Q. What do you get if an 8" rear end housing from a 1966 Mustang and a 9" housing from a 1969 Country Squire meet in my garage???
A. 9" housing with small tubing housing ends for a 1964.5-1966 Mustang

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Why upgrade to a Ford 9”:
The Ford 9” rear end is arguably one of the best OEM rear ends ever produced.  Please don’t misunderstand, there are other really good rear ends out there including, but not limited to, the Ford 8” and the Dana series rear ends produced by Spicer, but the Ford 9”, due to its drop out carrier, incredible strength, availability, more gear ratio choices, not to mention more locking, limited slip, and spool options for the carrier, has made it the rear end of choice for builders for hot rods and drag cars of all makes and models, including the Ford enthusiast community at large.   The Ford 9” is so popular that all its components are being produced in the aftermarket and one can order a complete setup with custom axles, custom housings and even aluminum carrier housings.  With options like this, a Ford 9” can be purchased “tailor made” for any application, yet the problem is a custom unit can be very expensive. In the pursuit of low cost performance upgrades when it comes to the Ford 9”, there are really only three options; you can find an original Ford 9” housing that is the correct width or almost the correct width for your application, have a local machine shop narrow up a larger housing, or you can build one yourself.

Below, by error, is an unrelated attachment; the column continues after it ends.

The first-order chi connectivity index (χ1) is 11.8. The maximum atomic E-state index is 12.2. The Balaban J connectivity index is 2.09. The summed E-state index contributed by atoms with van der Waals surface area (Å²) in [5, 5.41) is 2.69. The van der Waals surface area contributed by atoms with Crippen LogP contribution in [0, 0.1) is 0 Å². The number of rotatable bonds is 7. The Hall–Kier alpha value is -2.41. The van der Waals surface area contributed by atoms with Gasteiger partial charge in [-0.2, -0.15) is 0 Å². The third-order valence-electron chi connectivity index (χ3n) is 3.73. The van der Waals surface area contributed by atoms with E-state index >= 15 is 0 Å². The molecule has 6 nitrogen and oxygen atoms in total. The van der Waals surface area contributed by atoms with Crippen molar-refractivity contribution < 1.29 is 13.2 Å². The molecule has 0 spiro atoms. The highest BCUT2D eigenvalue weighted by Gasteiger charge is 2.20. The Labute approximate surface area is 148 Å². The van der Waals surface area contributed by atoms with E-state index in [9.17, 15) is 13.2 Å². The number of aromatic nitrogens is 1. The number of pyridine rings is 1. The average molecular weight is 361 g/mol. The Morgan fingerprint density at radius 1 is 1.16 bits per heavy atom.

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Finding an original Ford housing that will work in a first generation Mustang:
When attempting to find a 9” for a first generation Mustang there are several OEM housings used in Mustangs and other models with the correct 52.25” housing flange to housing flange width.   The first is an actual Mustang 9” housing.  A few Mustangs actually came with the 9” housing but these units are nearly impossible to find and when you do find one they’re expensive.  Other Ford options are the 1957-1959 full-sized Ford cars, the 1975-1980 Granada/Monarch and the 1977-1980 Lincoln Versailles.  With these “other model” donor cars there is one immediate difference between them and an original 1964.5-1966 Mustang 9” housing and that is the Mustang housing has tapered tubing ends. A non-tapered tubing unit can be used in a first generation Mustang but different u-bolts and mounting plates will be required.